Why me? I have over 2 decades worth of experience in the construction industry, focusing specifically on the cost and commercial management of 5* hotel and residential interior design projects for VIP clients. So what, there are a million others like me, what makes me stand out from the crowd? Well, alongside this experience, I have a holistic background spanning over a decade, where my own personal journey of self discovery led me to become a Usui Reiki master, breathwork practitioner, and creative expressions art facilitator. It is this eclectic mix of academia with holistics which makes me stand out from the crowd, and enables me to work with my clients on a much deeper level of understanding, not just the aesthetics. It is from this place of deep understanding that I create life enhancing home interiors that my clients will not only be wowed by, but be able to breathe a big sigh of relief in!

Making the Most of the Space You Have to Create a Multi-functioning Home

When we think about our homes and having multi-functioning spaces, we often panic and feel that perhaps our homes are not big enough to accommodate everything that we need. Accompanied with these thoughts is the disheartening feeling of ‘if only I had more space’. Sometimes, however, it’s not about having more space, but about creating structure, organisation, and maximising the potential of what we already have. Yes, it would be ideal for the kids to all have their own bedrooms, or for you to have a separate home office, or a workshop that you and the kids could use for creative projects, but sometimes it’s just not feasible, so we have to make the best of what we have.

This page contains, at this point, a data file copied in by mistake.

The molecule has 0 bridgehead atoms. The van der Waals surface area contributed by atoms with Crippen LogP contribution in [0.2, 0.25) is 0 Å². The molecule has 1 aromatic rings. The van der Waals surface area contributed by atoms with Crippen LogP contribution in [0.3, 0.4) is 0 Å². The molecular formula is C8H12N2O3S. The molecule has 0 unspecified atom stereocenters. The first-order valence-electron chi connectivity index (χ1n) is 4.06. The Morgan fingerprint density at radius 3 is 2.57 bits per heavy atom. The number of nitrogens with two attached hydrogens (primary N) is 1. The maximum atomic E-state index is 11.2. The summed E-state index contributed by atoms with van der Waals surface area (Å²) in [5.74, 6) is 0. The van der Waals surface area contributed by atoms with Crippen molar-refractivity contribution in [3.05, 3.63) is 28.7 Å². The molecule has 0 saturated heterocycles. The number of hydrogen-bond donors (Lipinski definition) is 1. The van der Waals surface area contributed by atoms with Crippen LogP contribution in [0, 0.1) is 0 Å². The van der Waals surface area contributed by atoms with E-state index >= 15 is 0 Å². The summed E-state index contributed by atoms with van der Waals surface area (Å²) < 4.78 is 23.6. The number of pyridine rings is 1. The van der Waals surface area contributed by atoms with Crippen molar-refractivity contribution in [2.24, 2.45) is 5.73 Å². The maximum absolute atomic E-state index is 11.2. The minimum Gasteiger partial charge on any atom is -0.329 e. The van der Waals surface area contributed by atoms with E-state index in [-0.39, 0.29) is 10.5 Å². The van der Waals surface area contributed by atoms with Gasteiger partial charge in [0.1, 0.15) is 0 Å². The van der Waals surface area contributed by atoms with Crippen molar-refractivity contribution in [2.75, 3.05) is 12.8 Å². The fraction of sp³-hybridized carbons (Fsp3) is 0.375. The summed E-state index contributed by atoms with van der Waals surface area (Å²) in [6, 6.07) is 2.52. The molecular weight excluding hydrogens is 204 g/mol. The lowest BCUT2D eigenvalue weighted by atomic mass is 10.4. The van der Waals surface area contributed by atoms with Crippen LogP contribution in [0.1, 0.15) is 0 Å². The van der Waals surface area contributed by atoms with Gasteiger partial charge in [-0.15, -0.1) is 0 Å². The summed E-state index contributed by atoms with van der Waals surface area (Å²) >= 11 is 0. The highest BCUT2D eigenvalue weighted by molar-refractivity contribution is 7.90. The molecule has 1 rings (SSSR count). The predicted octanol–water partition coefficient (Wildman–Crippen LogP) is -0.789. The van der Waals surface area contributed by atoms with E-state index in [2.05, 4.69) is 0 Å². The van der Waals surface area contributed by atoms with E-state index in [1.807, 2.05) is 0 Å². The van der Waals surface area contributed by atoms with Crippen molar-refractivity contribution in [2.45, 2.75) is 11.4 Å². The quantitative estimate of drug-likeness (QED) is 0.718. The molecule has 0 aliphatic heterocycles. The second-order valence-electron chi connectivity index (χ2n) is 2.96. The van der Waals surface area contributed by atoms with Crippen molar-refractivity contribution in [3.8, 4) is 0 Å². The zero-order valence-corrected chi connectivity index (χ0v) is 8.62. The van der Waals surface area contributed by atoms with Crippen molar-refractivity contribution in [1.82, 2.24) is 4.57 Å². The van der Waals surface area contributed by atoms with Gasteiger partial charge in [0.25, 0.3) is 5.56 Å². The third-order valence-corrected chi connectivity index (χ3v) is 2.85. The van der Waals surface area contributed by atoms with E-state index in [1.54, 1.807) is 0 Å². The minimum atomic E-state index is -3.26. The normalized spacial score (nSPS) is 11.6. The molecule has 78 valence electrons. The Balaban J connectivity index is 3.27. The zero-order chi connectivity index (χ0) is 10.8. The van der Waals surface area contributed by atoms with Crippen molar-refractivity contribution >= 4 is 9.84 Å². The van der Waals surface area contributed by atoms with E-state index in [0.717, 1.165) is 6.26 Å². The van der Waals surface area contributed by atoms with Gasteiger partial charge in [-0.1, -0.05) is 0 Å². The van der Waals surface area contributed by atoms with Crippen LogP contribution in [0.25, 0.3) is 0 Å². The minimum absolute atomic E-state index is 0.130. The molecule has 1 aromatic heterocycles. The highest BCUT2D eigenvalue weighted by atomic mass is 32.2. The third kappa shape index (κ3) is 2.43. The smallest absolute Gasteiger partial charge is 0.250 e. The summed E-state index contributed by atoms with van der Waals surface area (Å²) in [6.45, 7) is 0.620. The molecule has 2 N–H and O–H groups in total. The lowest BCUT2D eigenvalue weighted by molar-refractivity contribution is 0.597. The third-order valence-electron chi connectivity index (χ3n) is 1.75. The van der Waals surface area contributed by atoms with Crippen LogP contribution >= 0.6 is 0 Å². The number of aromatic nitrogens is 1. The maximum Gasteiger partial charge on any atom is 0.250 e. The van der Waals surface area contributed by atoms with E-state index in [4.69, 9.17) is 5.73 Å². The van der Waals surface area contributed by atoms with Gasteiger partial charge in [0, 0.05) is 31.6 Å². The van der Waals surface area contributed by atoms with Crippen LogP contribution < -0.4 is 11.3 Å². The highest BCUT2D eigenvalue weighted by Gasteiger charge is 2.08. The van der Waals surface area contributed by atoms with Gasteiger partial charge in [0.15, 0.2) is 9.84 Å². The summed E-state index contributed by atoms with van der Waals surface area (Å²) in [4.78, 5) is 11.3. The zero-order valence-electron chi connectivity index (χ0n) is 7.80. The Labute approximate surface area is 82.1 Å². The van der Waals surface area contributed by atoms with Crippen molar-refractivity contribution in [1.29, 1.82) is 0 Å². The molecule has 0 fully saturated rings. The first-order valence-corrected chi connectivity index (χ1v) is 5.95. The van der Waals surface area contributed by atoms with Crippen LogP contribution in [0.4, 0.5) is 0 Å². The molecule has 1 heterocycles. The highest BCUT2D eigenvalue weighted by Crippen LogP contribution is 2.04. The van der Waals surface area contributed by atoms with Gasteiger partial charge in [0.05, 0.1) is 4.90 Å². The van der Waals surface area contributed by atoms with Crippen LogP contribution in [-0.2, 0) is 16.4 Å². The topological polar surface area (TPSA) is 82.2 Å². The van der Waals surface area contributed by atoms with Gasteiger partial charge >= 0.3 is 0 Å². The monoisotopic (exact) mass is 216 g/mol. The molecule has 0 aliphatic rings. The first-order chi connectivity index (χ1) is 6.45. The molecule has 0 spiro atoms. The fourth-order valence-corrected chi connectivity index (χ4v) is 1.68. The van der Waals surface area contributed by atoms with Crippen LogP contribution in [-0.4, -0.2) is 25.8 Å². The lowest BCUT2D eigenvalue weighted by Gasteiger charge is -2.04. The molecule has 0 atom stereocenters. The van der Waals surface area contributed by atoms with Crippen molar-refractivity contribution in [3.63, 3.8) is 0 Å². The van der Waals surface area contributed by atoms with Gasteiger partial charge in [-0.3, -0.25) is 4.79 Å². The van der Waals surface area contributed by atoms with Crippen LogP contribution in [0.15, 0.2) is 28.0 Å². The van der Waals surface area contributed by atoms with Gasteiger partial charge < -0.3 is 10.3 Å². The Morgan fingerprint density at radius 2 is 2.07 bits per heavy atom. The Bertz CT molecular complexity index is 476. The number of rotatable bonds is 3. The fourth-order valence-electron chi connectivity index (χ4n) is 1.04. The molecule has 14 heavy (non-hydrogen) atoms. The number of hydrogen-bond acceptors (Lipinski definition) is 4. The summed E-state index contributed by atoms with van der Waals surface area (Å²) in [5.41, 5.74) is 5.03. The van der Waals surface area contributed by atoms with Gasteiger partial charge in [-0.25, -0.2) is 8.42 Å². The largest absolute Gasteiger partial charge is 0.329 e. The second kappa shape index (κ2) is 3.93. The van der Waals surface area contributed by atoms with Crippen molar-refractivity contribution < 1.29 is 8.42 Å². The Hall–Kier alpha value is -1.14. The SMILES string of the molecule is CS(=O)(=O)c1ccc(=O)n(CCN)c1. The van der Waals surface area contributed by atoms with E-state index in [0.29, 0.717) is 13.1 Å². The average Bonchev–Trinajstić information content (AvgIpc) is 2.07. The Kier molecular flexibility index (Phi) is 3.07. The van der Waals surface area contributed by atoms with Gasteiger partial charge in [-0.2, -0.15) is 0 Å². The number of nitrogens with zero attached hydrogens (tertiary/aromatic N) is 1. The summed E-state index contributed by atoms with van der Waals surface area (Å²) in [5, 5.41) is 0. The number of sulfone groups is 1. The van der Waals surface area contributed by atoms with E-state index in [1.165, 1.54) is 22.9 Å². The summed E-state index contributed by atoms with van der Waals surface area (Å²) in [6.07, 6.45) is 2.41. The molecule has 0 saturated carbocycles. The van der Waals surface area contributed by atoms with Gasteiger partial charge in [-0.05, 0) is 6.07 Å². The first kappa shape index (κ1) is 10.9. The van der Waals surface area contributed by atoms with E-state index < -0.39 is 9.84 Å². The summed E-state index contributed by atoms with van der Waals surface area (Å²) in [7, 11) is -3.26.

If you have ever seen Phil Spencer and Kirstie Allsopp’s programme “Love It, or List It”, you will have seen Kirstie help people make the best of their existing homes, and she will try to do it as best she can, without jumping on the demolition derby bandwagon. So, let’s take Kirstie’s approach with our own homes.

Start with creating a list of what you absolutely need to function optimally. Do your kids need a study area? do you need some office space? Or both, plus a proper family space? Whatever it is that you feel you cannot do without, write it down in the list and prioritise the requirements, so you know exactly which one to work on first. By doing so, you will not only be setting the intention to create these spaces, and have a plan to work towards, you will also know exactly where to start. When we leave it in our heads, we either put it off, or tackle everything at once without a plan, and burn ourselves out. Whichever direction we take, the outcome is the same, we feel overwhelmed, exhausted and lose control. Once written down however, that’s it, that’s your bible to work through, step by step.